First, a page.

Stop—don't pull out that credit card until you take our experts' good-buy test! If you can answer yes to most of these questions, go ahead and make a guilt-free purchase.
Beth Kobliner is the author of Get a Financial Life: Personal Finance in Your Twenties and Thirties and is featured in the upcoming PBS special Your Life, Your Money.
"Can I Afford It?" 

Have I covered my basic monthly expenses?
"Fixed costs must be paid before there is any discretionary spending," Kobliner says. She lists mortgage or rent, gas, basic groceries, utilities, insurance premiums, debt payments—and, preferably, savings: 10 percent of your take-home to a 401(k) and another 5 percent to an emergency savings account.

Are my credit cards fully paid off?
"I'm sorry, but if you don't have the money now, you can't buy it," Kobliner says, pointing out that it can cost twice the original price to purchase something with a credit card if you make minimum payments (and beware of store cards, which often charge more than 20 percent interest as opposed to the 14 percent average rate on bank cards).

Do I have the cash?
If so, use it. "Counting out bills at the cashier is a great way to spend less," says Kobliner, citing an MIT study that found that people spend up to twice as much when paying with a credit card instead of cash.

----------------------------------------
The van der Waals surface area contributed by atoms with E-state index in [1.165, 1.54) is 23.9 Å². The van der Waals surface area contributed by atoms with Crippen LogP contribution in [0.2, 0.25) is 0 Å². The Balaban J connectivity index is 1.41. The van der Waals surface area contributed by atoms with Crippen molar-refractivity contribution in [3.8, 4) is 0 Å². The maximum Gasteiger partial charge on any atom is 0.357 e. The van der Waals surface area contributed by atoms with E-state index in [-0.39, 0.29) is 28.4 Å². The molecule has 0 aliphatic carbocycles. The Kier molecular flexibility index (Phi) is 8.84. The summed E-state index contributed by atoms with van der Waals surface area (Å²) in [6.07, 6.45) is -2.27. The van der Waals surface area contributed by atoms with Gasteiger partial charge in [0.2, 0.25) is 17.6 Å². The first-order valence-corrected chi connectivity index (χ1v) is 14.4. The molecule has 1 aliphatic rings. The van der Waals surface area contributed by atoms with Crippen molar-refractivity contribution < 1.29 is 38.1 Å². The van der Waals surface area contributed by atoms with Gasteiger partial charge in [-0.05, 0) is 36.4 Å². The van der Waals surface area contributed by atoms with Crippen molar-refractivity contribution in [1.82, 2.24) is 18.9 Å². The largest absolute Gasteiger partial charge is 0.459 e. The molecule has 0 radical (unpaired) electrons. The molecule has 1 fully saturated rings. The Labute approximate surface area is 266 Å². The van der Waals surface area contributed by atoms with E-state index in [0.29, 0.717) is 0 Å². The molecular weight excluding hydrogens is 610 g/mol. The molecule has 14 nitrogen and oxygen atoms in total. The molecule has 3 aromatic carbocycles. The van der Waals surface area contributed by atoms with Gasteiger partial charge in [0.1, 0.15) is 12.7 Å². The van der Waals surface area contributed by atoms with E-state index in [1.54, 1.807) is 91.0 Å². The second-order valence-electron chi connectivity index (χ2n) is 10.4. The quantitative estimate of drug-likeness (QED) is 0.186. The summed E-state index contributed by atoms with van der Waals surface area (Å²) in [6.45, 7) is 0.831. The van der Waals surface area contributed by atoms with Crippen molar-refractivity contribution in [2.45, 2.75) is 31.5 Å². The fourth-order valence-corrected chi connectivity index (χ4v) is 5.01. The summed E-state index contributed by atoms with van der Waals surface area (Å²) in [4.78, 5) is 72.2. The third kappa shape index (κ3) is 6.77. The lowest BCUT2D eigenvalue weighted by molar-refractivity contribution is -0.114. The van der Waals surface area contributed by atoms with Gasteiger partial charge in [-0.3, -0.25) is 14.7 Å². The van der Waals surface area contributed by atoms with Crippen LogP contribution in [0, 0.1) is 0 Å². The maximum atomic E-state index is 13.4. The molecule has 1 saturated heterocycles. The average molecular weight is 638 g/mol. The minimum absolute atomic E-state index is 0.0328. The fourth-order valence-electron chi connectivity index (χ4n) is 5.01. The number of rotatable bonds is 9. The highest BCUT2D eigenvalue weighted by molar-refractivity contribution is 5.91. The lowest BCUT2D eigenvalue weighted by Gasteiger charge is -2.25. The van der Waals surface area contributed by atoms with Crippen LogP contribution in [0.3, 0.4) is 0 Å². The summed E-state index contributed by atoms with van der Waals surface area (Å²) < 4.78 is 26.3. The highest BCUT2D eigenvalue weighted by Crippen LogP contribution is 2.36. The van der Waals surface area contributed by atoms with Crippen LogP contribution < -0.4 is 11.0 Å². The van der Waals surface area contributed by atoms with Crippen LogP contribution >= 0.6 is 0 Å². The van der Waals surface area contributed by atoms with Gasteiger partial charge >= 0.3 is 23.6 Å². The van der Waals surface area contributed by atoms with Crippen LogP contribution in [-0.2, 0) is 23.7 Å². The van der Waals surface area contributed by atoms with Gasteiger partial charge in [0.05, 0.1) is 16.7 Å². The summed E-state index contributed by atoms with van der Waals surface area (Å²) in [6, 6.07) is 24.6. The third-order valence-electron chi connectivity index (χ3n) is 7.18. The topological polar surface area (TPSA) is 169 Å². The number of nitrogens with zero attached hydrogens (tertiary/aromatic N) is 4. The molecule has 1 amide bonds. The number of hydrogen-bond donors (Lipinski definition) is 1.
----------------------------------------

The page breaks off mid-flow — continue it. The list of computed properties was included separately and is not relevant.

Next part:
Is it within my clothing budget?
There's no "right" amount to spend on clothing, but there is an average (courtesy of the U.S. Census Bureau): 3 percent of a household's pretax income. "It's a surprisingly good guideline for most income levels," Kobliner says.

Is the price tag reasonable?
Try Kobliner's cost-per-wear formula—price divided by the estimated number of times you'll wear it in the first two years. Anything below $3 per wear is a smart purchase.

Am I getting the best price?
Comparison shopping is key: Use Web sites like and iPhone applications such as RedLaser allow you to scan bar codes while you're in a store and search Internet prices for the same item.

Will I still want it tomorrow?
Give yourself a cooling-off period—call a friend, go home—before you buy. A short delay can encourage the part of your brain that makes rational decisions to get control of your wallet, Kobliner says.

Next: How to find out if it's worth it


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